Combat Specialist Seema Rao Is Blazing Her Own Trail | Verve Magazine
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December 12, 2016

Combat Specialist Seema Rao Is Blazing Her Own Trail

Text by Shraddha Jahagirdar-Saxena. Photograph by Prateek Patel

“We must stop believing we are the weaker sex or that we need to be protected and looked after.”

Serendipity had a say in Dr Seema Rao’s choice of a career — for even though patriotism ran in her blood (her father Professor Ramakant Sinari was a freedom fighter who fought for the liberation of Goa against the Portuguese), taking up the unusual vocation of training commandos was not a planned move on her part.

The 48-year-old combat specialist states, “I was weak and bullied as a child and would be pushed around all the time in school. In those times, to be a doctor or an engineer was a prestigious dream, so I too thought I would be another one of those.”

It was her marriage to Deepak Rao that changed her life in more ways than one. She got married at 18 to her husband who was pursuing a medical degree. She states, “He was into martial arts and introduced me to them when I was 18. At 20 I took up sport shooting as a hobby and my interest in adventure led me to taking up courses like mountaineering, rock climbing, tae kwon do, knife fighting and firefighting.”

Rao is the only external combat resource appointed by the Indian government and has spent two decades as guest trainer for the Indian forces without charging a single rupee. “Fate led me to serving the armed forces unexpectedly. I was qualified in many subjects required for this field. I can link my medical knowledge to the science of killing and have also studied team tactics deeply.” The doctor has an MBA in crisis management; she is a seventh-degree black belt in military martial art and the only woman instructor in the world in Bruce Lee’s art of jeet kune do. A skilled combat shooter, she says, “I can shoot an apple off anyone’s head from a distance of 75 metres.”

Behind this successful woman is a man, her husband, who has supported her at every step. Rao says, “We took a joint decision not to have our own biological child, so I could continue with my physically demanding, time-consuming, danger-ridden job. My respect and love for him grew after this decision. And life gave me an opportunity to adopt a girl child who had lost her parents.”

Financial hardships and emotional sacrifices have dotted the way in her chosen course. “I missed my father’s funeral during a training assignment in eastern India. I felt that he would not have liked me to leave what I was doing for the forces halfway to attend his funeral. At one point, I had to even sell my mangalsutra, so that we could survive. Despite all the difficulties, there was no looking back. We started a top-of-the-line academy teaching unarmed combat to civilians with military discipline. This helped us cope with our financial needs.”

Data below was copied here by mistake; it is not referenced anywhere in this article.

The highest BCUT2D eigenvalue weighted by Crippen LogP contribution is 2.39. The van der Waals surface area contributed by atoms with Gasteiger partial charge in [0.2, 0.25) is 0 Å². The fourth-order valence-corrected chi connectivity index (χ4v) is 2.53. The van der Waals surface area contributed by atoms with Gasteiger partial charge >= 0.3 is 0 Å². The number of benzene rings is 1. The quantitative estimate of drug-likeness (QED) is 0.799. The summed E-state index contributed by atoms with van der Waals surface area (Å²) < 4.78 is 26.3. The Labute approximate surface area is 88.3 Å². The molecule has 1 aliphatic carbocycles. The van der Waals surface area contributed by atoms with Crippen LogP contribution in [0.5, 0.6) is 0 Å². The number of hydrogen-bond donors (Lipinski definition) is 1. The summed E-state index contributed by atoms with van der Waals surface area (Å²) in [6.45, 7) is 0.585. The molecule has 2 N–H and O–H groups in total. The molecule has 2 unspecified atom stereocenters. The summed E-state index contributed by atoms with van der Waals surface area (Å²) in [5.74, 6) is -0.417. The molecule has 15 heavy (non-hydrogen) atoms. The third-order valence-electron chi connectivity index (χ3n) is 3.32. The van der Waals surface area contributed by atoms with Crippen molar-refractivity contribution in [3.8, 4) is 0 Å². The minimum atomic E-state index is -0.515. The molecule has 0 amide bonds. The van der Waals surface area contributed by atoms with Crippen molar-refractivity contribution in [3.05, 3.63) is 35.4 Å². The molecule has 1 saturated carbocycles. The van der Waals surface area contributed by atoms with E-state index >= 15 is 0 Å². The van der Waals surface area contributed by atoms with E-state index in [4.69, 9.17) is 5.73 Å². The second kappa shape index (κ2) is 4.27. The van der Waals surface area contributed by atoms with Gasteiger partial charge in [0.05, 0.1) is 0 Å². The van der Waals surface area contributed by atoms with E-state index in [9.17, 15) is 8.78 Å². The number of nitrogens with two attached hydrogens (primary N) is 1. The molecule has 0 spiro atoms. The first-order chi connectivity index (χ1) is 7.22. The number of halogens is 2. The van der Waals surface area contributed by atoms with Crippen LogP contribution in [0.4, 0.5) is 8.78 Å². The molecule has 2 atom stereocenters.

Combat training is very challenging. Rao emphasises, “One has to constantly upgrade one’s skills and physical strength. Age has its way of seeping into your system and pulling you down. But, whoever said that life is a cakewalk? I believe that the day you stop trying, you stop growing! I have had to spend weeks of my life in dense jungles, scorching hot deserts, freezing glaciers and high altitudes. My nights would be spent doing exercises with commandos in jungle terrain or freezing valleys, recceing areas of eight to ten kilometres every day. I would return from one assignment and within a day rush off to another remote area. I would meet new faces in camouflages every week and by the time I got to know them I would have to depart!”

Rao has also bounced back from physical injuries that have taken their toll. She rewinds, “Once I suffered a severe head injury during a bout of  unarmed combat. It was followed by amnesia for five weeks. I could not recognise anyone, except my husband. But he stood by me every minute.”

Defeating the misconception that men are stronger was one that took her time, as initially her students did not take to being trained by a female. She concludes, “The male ego always assumes that women are the weaker gender. But respect has to be earned. Obviously one cannot expect men in camos, whose profession is to kill, to take seriously civilians training them in the physical arena from the point go. So before I command my trainees to take part in any tactic, I do the same myself. When they see my capability, they are convinced that I am the boss.”

Over the years, the couple has developed the Rao Method of Reflex Shooting and created awareness about modern close quarter battle methods. They have set up the Unarmed & Commando Combat Army (UCCA), an NGO of ex-force officers, to research modern close quarter battle training and produce training publications for the forces. The civil chapter aims at teaching civilians about disaster management, and her Defence Against Rape and Eveteasing (DARE) programme empowers women to feel secure in a man’s world. Rao opines, “We must stop believing we are the weaker sex or that we need to be protected and looked after. A revolution in thought is taking place. The forces are in the process of opening their doors to women in combat as commissioned officers. Remember that fear is natural. You must learn to not succumb to your fear but harness it to succeed. Boldly stride into your chosen field, irrespective of obstacles and discouragement.”

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